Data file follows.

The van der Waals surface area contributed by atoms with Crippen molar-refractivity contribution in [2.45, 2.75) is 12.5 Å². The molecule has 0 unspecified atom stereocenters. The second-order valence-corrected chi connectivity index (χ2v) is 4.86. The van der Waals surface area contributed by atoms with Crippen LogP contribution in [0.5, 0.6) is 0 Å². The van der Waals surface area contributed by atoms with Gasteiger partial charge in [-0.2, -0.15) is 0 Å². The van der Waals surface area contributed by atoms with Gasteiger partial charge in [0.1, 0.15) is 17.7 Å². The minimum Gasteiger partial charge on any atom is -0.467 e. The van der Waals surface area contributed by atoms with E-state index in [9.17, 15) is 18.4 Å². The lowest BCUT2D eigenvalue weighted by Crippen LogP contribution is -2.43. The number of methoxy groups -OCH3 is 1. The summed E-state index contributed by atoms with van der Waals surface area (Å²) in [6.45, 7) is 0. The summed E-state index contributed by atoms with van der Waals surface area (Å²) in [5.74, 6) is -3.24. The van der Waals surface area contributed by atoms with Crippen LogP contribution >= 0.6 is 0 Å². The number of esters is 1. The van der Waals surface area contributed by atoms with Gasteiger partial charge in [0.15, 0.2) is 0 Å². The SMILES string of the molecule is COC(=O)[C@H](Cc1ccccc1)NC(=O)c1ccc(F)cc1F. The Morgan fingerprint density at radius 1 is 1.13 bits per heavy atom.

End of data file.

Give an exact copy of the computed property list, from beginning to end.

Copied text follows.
The van der Waals surface area contributed by atoms with Crippen molar-refractivity contribution in [2.45, 2.75) is 12.5 Å². The molecule has 0 unspecified atom stereocenters. The second-order valence-corrected chi connectivity index (χ2v) is 4.86. The van der Waals surface area contributed by atoms with Crippen LogP contribution in [0.5, 0.6) is 0 Å². The van der Waals surface area contributed by atoms with Gasteiger partial charge in [-0.2, -0.15) is 0 Å². The van der Waals surface area contributed by atoms with Gasteiger partial charge in [0.1, 0.15) is 17.7 Å². The minimum Gasteiger partial charge on any atom is -0.467 e. The van der Waals surface area contributed by atoms with E-state index in [9.17, 15) is 18.4 Å². The lowest BCUT2D eigenvalue weighted by Crippen LogP contribution is -2.43. The number of methoxy groups -OCH3 is 1. The summed E-state index contributed by atoms with van der Waals surface area (Å²) in [6.45, 7) is 0. The summed E-state index contributed by atoms with van der Waals surface area (Å²) in [5.74, 6) is -3.24. The van der Waals surface area contributed by atoms with Crippen LogP contribution >= 0.6 is 0 Å². The number of esters is 1. The van der Waals surface area contributed by atoms with Gasteiger partial charge in [0.15, 0.2) is 0 Å². The SMILES string of the molecule is COC(=O)[C@H](Cc1ccccc1)NC(=O)c1ccc(F)cc1F. The Morgan fingerprint density at radius 1 is 1.13 bits per heavy atom.